Has this threat been on schools’ radars long enough for them to have done this preparation?

Our first look at ransomware here at Indiana University was five years ago, which was a little bit early on. The Department of Justice said it will give ransomware a similar priority to terrorism, so it’s on the national radar. If you believe your organization needs to keep running through any sort of disaster, it’s past time to have had a conversation.

It’s a tricky subject to tackle because the IT infrastructure has gotten so complicated. The big challenge is making sure you’ve got all your critical systems identified and have them secured, and have good plans in place. People struggle to do that at the scale of something with the complexity of a college or university.

What other threats should schools be more aware of now that they are doing more online?

There are phishing attacks, which are fraudulent emails. There’s also voice phishing, which is basically calling somebody up and saying, “Hey, this is your CFO; we need to get $50,000 to this vendor by the end of the day.” Those are still out there and a little easier during the pandemic because we’re doing many more things via phone or otherwise. It’s certainly not a good time to let your guard down on issues like that.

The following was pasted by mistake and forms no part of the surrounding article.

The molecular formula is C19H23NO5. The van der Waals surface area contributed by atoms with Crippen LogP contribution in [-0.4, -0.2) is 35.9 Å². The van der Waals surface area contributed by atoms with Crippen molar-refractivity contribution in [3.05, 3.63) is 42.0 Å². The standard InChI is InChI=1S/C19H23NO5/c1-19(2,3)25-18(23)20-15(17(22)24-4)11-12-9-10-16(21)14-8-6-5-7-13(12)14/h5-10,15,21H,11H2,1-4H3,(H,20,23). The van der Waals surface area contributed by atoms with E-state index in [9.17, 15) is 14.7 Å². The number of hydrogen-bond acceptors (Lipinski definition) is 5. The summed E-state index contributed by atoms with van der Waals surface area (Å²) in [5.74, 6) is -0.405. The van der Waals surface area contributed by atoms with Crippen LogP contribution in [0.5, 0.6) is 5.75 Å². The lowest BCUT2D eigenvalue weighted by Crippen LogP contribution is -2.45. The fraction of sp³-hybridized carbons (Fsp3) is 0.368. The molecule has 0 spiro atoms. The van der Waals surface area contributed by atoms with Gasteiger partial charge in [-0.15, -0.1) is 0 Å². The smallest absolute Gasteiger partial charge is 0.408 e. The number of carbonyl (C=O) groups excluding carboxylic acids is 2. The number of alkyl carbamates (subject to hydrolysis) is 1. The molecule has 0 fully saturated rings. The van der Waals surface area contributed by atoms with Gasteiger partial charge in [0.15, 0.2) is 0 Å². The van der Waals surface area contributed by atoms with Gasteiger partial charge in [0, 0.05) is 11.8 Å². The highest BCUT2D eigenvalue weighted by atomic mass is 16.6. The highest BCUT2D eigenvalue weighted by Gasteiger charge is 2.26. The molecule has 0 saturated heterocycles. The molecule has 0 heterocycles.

What would you like non-tech leaders to know about their role in helping teams like yours protect the institution?

Leaders have to balance many risks every day, and I recognize cybersecurity is just one of them. It’s hard because cyber is changing so rapidly, relatively speaking. Things like tornados and financial risks can be relatively well understood — we’ve got actuaries and meteorologists. Cyber is such a dynamic field that it can be hard to stay on top of it. And so recognizing that although it is challenging, it needs to be an ongoing conversation between the cybersecurity experts and the leaders to understand how the cyber risks are changing and how those changes relate to our education and research missions.

Do you think the pandemic has made leaders more or less interested in those conversations?

The pandemic introduced substantial public health risks for universities. Suddenly we were spending a lot of time trying to keep students and staff safe from the pandemic itself. You can just look around at all the deaths and the lives that have been impacted by the pandemic, and it puts the cyber risks in a little bit of a different context. It’s money versus lives.

But on the other hand, the role cyber has played in helping with the pandemic is we’ve had to keep a lot more health data secure, sometimes on systems that have been set up very quickly. Speed and urgency are not the friends of cybersecurity. It had to adapt to keep up.